Objective: To evaluate the efficacy and long-term benefits of tamsulosin in the treatment of chronic prostatitis/chronic pelvic pain syndrome (CP/CPPS).
Methods: A total of 100 men diagnosed with CP/CPPS were randomly allocated to receive either 0.2 mg of tamsulosin daily or placebo for 6 months. Patients were followed up at 3, 6, 12, 18 and 30 months after initiation of treatment. The primary outcome variable was the change from baseline in the total and domain scores of the NIH-CPSI. Secondary variables used to evaluate efficacy of treatment included the following: peak urinary flow rate, post-voiding residual (PVR) volume and the International Index of Erectile Function (IIEF).
Results: The tamsulosin patients had modest satisfactory improvements compared to the placebo group during treatment. Six months after initiation of treatment, the mean decrement of total NIH-CPSI score in tamsulosin and placebo group were 7.5 ± 1.9 and 4.0 ± 2.3, respectively, P < 0.01. After cessation of therapy, the significant difference waned gradually. Two years after cessation of therapy, the mean decrement of total NIH-CPSI score in two groups were 3.0 ± 1.3 and 1.9 ± 0.9, respectively, P > 0.05. No differences were observed for data of patients classified as class III A or III B and data of peak urinary flow rate, PVR and the IIEF during the study period.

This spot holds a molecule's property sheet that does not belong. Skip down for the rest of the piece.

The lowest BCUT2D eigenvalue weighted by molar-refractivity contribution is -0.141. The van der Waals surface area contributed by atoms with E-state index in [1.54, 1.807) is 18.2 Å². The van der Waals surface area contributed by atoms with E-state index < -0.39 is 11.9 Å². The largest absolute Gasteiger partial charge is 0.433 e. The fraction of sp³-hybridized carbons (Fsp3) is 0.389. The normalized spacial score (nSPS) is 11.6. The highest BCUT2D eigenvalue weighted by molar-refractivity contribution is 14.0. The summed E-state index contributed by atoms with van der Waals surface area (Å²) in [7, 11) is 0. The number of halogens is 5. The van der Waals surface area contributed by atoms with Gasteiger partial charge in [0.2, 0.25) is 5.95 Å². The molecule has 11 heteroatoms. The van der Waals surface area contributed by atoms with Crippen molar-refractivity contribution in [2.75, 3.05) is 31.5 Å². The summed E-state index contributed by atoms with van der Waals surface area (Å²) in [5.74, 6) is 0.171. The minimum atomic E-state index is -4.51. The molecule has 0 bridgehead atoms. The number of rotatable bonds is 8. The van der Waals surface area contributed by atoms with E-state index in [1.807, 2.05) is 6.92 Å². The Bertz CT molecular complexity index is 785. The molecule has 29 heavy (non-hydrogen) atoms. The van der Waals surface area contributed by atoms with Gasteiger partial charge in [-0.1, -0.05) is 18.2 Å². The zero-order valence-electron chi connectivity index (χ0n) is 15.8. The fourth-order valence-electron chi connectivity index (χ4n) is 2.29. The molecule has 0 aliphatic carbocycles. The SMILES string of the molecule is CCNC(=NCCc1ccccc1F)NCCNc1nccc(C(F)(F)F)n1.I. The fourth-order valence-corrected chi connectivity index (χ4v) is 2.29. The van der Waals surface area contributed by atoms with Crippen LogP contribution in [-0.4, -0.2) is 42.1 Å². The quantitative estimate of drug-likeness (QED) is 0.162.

Conclusion: Our study shows that a 6-month course of tamsulosin ameliorated symptoms of CP/CPPS during treatment. However, these effects decreased gradually 6 months after cessation of treatment. This suggests that long-term tamsulosin may be indicated, particularly in the responders.